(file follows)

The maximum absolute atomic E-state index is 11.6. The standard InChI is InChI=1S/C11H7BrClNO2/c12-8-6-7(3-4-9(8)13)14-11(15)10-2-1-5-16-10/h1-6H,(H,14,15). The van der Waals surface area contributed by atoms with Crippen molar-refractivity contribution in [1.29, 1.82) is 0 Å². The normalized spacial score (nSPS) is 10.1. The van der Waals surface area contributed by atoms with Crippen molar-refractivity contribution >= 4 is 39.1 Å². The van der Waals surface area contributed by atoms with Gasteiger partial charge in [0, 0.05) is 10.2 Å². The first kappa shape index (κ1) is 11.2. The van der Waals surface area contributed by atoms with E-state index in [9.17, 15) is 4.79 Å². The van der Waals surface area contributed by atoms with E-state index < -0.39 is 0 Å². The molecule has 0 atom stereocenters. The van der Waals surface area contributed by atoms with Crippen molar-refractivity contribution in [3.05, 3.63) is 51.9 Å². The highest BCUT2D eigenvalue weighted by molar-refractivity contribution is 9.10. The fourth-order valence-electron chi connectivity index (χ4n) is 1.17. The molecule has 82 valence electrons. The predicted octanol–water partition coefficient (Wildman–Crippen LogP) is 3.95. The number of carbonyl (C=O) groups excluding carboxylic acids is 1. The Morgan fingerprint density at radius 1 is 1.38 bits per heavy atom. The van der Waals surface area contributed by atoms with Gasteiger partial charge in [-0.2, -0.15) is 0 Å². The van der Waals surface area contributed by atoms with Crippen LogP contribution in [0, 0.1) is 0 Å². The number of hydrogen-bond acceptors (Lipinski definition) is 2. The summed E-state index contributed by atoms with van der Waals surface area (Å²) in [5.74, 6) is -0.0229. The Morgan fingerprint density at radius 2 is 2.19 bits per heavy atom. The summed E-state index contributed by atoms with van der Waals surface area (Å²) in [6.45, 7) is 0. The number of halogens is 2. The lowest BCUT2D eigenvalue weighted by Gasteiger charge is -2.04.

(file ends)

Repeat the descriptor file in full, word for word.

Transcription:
The maximum absolute atomic E-state index is 11.6. The standard InChI is InChI=1S/C11H7BrClNO2/c12-8-6-7(3-4-9(8)13)14-11(15)10-2-1-5-16-10/h1-6H,(H,14,15). The van der Waals surface area contributed by atoms with Crippen molar-refractivity contribution in [1.29, 1.82) is 0 Å². The normalized spacial score (nSPS) is 10.1. The van der Waals surface area contributed by atoms with Crippen molar-refractivity contribution >= 4 is 39.1 Å². The van der Waals surface area contributed by atoms with Gasteiger partial charge in [0, 0.05) is 10.2 Å². The first kappa shape index (κ1) is 11.2. The van der Waals surface area contributed by atoms with E-state index in [9.17, 15) is 4.79 Å². The van der Waals surface area contributed by atoms with E-state index < -0.39 is 0 Å². The molecule has 0 atom stereocenters. The van der Waals surface area contributed by atoms with Crippen molar-refractivity contribution in [3.05, 3.63) is 51.9 Å². The highest BCUT2D eigenvalue weighted by molar-refractivity contribution is 9.10. The fourth-order valence-electron chi connectivity index (χ4n) is 1.17. The molecule has 82 valence electrons. The predicted octanol–water partition coefficient (Wildman–Crippen LogP) is 3.95. The number of carbonyl (C=O) groups excluding carboxylic acids is 1. The Morgan fingerprint density at radius 1 is 1.38 bits per heavy atom. The van der Waals surface area contributed by atoms with Gasteiger partial charge in [-0.2, -0.15) is 0 Å². The van der Waals surface area contributed by atoms with Crippen LogP contribution in [0, 0.1) is 0 Å². The number of hydrogen-bond acceptors (Lipinski definition) is 2. The summed E-state index contributed by atoms with van der Waals surface area (Å²) in [5.74, 6) is -0.0229. The Morgan fingerprint density at radius 2 is 2.19 bits per heavy atom. The summed E-state index contributed by atoms with van der Waals surface area (Å²) in [6.45, 7) is 0. The number of halogens is 2. The lowest BCUT2D eigenvalue weighted by Gasteiger charge is -2.04.